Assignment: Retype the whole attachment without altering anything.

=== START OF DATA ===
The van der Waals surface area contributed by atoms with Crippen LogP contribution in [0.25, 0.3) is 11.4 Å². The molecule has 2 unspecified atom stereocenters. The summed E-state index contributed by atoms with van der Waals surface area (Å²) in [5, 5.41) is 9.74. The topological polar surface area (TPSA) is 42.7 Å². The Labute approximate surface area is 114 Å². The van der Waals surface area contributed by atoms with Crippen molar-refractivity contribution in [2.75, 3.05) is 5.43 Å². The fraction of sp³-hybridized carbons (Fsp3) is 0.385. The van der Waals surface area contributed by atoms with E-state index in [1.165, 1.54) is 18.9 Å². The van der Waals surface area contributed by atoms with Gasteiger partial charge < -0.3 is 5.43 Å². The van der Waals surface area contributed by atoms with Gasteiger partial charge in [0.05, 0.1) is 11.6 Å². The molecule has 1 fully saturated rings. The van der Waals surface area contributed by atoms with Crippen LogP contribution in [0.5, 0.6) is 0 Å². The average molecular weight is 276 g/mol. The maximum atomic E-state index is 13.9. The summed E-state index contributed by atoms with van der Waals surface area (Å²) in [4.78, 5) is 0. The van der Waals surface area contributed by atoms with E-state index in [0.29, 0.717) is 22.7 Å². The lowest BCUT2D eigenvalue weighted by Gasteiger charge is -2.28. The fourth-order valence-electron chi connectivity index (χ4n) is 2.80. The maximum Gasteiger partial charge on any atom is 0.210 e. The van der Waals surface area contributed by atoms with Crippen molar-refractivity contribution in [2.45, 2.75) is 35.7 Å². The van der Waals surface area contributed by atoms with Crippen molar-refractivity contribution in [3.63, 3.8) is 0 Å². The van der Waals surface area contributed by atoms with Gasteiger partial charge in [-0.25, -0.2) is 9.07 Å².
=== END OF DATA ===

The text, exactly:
The van der Waals surface area contributed by atoms with Crippen LogP contribution in [0.25, 0.3) is 11.4 Å². The molecule has 2 unspecified atom stereocenters. The summed E-state index contributed by atoms with van der Waals surface area (Å²) in [5, 5.41) is 9.74. The topological polar surface area (TPSA) is 42.7 Å². The Labute approximate surface area is 114 Å². The van der Waals surface area contributed by atoms with Crippen molar-refractivity contribution in [2.75, 3.05) is 5.43 Å². The fraction of sp³-hybridized carbons (Fsp3) is 0.385. The van der Waals surface area contributed by atoms with E-state index in [1.165, 1.54) is 18.9 Å². The van der Waals surface area contributed by atoms with Gasteiger partial charge < -0.3 is 5.43 Å². The van der Waals surface area contributed by atoms with Gasteiger partial charge in [0.05, 0.1) is 11.6 Å². The molecule has 1 fully saturated rings. The van der Waals surface area contributed by atoms with Crippen LogP contribution in [0.5, 0.6) is 0 Å². The average molecular weight is 276 g/mol. The maximum atomic E-state index is 13.9. The summed E-state index contributed by atoms with van der Waals surface area (Å²) in [4.78, 5) is 0. The van der Waals surface area contributed by atoms with E-state index in [0.29, 0.717) is 22.7 Å². The lowest BCUT2D eigenvalue weighted by Gasteiger charge is -2.28. The fourth-order valence-electron chi connectivity index (χ4n) is 2.80. The maximum Gasteiger partial charge on any atom is 0.210 e. The van der Waals surface area contributed by atoms with Crippen molar-refractivity contribution in [2.45, 2.75) is 35.7 Å². The van der Waals surface area contributed by atoms with Crippen molar-refractivity contribution in [3.63, 3.8) is 0 Å². The van der Waals surface area contributed by atoms with Gasteiger partial charge in [-0.25, -0.2) is 9.07 Å².